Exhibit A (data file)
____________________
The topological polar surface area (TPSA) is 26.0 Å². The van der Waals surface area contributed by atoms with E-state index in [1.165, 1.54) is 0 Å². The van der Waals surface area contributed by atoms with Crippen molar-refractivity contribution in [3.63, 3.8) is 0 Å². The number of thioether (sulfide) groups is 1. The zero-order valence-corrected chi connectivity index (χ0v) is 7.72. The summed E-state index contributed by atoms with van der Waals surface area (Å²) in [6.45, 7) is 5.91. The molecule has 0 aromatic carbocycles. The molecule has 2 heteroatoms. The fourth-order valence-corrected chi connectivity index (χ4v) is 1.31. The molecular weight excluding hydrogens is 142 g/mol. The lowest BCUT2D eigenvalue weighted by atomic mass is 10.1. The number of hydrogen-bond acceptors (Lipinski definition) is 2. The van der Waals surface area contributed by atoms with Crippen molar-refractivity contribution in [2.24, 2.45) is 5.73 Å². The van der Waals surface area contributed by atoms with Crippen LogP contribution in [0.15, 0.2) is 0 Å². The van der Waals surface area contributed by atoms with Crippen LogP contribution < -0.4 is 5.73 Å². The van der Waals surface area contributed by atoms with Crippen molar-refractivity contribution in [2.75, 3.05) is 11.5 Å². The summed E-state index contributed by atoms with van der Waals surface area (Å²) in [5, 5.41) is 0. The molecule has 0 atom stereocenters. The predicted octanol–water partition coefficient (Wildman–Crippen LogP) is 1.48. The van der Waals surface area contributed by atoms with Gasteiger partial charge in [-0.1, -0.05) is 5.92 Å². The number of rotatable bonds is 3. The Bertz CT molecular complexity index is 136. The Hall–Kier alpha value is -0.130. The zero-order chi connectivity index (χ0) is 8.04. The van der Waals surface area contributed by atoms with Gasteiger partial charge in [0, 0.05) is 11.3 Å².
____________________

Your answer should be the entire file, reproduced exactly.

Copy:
The topological polar surface area (TPSA) is 26.0 Å². The van der Waals surface area contributed by atoms with E-state index in [1.165, 1.54) is 0 Å². The van der Waals surface area contributed by atoms with Crippen molar-refractivity contribution in [3.63, 3.8) is 0 Å². The number of thioether (sulfide) groups is 1. The zero-order valence-corrected chi connectivity index (χ0v) is 7.72. The summed E-state index contributed by atoms with van der Waals surface area (Å²) in [6.45, 7) is 5.91. The molecule has 0 aromatic carbocycles. The molecule has 2 heteroatoms. The fourth-order valence-corrected chi connectivity index (χ4v) is 1.31. The molecular weight excluding hydrogens is 142 g/mol. The lowest BCUT2D eigenvalue weighted by atomic mass is 10.1. The number of hydrogen-bond acceptors (Lipinski definition) is 2. The van der Waals surface area contributed by atoms with Crippen molar-refractivity contribution in [2.24, 2.45) is 5.73 Å². The van der Waals surface area contributed by atoms with Crippen LogP contribution in [0.15, 0.2) is 0 Å². The van der Waals surface area contributed by atoms with Crippen LogP contribution < -0.4 is 5.73 Å². The van der Waals surface area contributed by atoms with Crippen molar-refractivity contribution in [2.75, 3.05) is 11.5 Å². The summed E-state index contributed by atoms with van der Waals surface area (Å²) in [5, 5.41) is 0. The molecule has 0 atom stereocenters. The predicted octanol–water partition coefficient (Wildman–Crippen LogP) is 1.48. The van der Waals surface area contributed by atoms with Gasteiger partial charge in [-0.1, -0.05) is 5.92 Å². The number of rotatable bonds is 3. The Bertz CT molecular complexity index is 136. The Hall–Kier alpha value is -0.130. The zero-order chi connectivity index (χ0) is 8.04. The van der Waals surface area contributed by atoms with Gasteiger partial charge in [0, 0.05) is 11.3 Å².